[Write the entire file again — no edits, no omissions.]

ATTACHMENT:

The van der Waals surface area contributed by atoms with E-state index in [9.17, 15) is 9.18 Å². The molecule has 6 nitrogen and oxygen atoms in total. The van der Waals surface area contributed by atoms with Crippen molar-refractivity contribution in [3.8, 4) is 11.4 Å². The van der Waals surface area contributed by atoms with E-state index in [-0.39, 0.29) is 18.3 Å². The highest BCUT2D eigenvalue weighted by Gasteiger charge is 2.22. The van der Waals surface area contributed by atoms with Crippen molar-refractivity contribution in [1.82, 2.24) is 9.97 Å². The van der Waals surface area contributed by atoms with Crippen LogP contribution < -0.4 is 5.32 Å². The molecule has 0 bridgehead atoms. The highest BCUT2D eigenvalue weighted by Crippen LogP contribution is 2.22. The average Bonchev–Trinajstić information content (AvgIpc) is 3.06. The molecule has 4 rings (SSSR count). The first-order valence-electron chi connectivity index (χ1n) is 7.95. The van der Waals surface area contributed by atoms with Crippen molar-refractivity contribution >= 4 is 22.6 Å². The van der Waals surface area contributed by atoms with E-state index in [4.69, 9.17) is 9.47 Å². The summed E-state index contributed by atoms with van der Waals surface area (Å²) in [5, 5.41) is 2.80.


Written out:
The van der Waals surface area contributed by atoms with E-state index in [9.17, 15) is 9.18 Å². The molecule has 6 nitrogen and oxygen atoms in total. The van der Waals surface area contributed by atoms with Crippen molar-refractivity contribution in [3.8, 4) is 11.4 Å². The van der Waals surface area contributed by atoms with E-state index in [-0.39, 0.29) is 18.3 Å². The highest BCUT2D eigenvalue weighted by Gasteiger charge is 2.22. The van der Waals surface area contributed by atoms with Crippen molar-refractivity contribution in [1.82, 2.24) is 9.97 Å². The van der Waals surface area contributed by atoms with Crippen LogP contribution < -0.4 is 5.32 Å². The molecule has 0 bridgehead atoms. The highest BCUT2D eigenvalue weighted by Crippen LogP contribution is 2.22. The average Bonchev–Trinajstić information content (AvgIpc) is 3.06. The molecule has 4 rings (SSSR count). The first-order valence-electron chi connectivity index (χ1n) is 7.95. The van der Waals surface area contributed by atoms with Crippen molar-refractivity contribution >= 4 is 22.6 Å². The van der Waals surface area contributed by atoms with E-state index in [4.69, 9.17) is 9.47 Å². The summed E-state index contributed by atoms with van der Waals surface area (Å²) in [5, 5.41) is 2.80.